New Orleans is where the waters come together. By the time it passes under the Huey P. Long Bridge in Jefferson Parish, the Mississippi River is the sum total of 7,000 different streams stretching across North America, from Idaho to New York.
I felt that sense of different streams coming together when I landed in New Orleans for Fenton Forward, a four-day retreat bringing our full staff together for the first time since 2020. That morning, we left our homes in New York and California, Washington, D.C. and Washington State and communities in between. Now here we were, more than 120 strong, coming together to connect, celebrate Fenton’s first 40 years and prepare for the opportunities and challenges that lie ahead.
“I don’t know about you, but I’m here to change the world.”
Valarie De La Garza, CEO, Fenton Communications
Even now, three years into the COVID-19 pandemic, real, in-person connection feels new. Over and over, I heard the same thing: “It’s so weird seeing everyone in person. Not in little Zoom boxes, but actual people.”
What made it even more novel was that, for many of us, this was the first time we’d ever really met. Teams who’ve worked together every day for years, fighting to protect reproductive freedom, preserve democracy, expand health care access and support racial justice were able to gather around a table, celebrate the impact they’ve created and plan for what comes next.
To reconnect, recommit and recharge, together, was something gloriously new. It was so normal. How strange.
“I want to know your superpower.”
Mary Moran, Executive Director & Co-founder, Our Voice Nuestra Voz
A lifetime of organizing, teaching and grassroots action taught keynote speaker Mary Moran the power of knowing your story and strengths. As she spoke about her own advocacy journey, Mary challenged staff to share their superpowers. All of us were hesitant at first, but by the end, we shouted them out.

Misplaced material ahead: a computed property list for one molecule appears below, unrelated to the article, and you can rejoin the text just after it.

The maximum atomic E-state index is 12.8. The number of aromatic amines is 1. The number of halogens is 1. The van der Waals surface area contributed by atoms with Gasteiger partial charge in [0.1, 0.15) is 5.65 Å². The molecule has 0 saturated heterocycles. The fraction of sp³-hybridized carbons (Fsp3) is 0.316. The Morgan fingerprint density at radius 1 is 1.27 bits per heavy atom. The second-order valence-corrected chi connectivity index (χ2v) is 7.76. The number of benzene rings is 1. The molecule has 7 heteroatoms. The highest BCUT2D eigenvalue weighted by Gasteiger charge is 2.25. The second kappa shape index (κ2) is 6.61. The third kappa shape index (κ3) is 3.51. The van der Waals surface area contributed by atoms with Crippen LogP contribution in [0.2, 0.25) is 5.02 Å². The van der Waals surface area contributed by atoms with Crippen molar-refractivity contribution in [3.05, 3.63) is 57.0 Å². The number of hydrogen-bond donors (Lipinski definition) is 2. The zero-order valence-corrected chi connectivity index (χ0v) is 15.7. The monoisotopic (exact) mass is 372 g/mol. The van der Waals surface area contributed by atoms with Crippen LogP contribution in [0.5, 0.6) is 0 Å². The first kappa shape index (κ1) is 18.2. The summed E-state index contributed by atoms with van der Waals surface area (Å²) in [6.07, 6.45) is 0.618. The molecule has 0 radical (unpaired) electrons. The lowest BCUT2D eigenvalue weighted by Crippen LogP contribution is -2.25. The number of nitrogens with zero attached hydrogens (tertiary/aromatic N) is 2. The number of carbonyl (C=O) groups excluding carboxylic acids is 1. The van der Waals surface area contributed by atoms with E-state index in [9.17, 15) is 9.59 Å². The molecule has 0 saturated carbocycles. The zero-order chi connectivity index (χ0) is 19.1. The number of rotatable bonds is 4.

Over the course of four days, some of the nation’s best social change communicators shared their superpowers with the rest of the team. Nationally-recognized figures like James Marcus and Valarie De La Garza led discussions on values-driven leadership. Meredith Fenton coached staff on how to speak from the heart and present with purpose.
Best of all was the knowledge we shared with each other. Senior staff taught crash courses on strategy, branding, messaging, media, crisis communications and digital engagement. I and others helped team members to hone their writing skills and use storytelling to change minds.
All of these skills will be critical as we look to the challenges ahead.
“We may need a bigger boat.”
Joe Wagner, Managing Director, Fenton Communications
Fenton has served as a progressive social change agency for 40 years. In that time, we’ve led major campaigns and achieved major victories in the U.S. and around the world. But we’ve never been more needed than we are today.
We’re facing a unique moment in history. Progressive movements are expanding, yet at the same time, our fundamental freedoms are under threat. Threats to our civil rights and democracy that once seemed unthinkable are now real — and terrifying.
Fenton has grown to meet these expanding needs. In just two years, the agency has doubled in size, bringing on dozens of talented, committed communicators. It wasn’t until I saw everyone together in one room that the scale and diversity of our team became real to me.
That diversity, in both staff and leadership, is something that sets Fenton apart from others in this industry, and it’s not an accident. As our CEO said in her state of the agency address, “It is our responsibility to represent the diverse people and communities we serve.”
“Keep telling stories. Keep the light on.”
New Orleans Tour Guide
At the end of Fenton Forward, staff fanned out across the city for a morning of volunteer service with local nonprofits, then flew our separate ways. But even separated by distance, we are more united in our work. The connections forged are still growing; the knowledge shared and insights gleaned are driving new efforts and impact. New Orleans is where the waters come together, and once they do, they can’t be separated.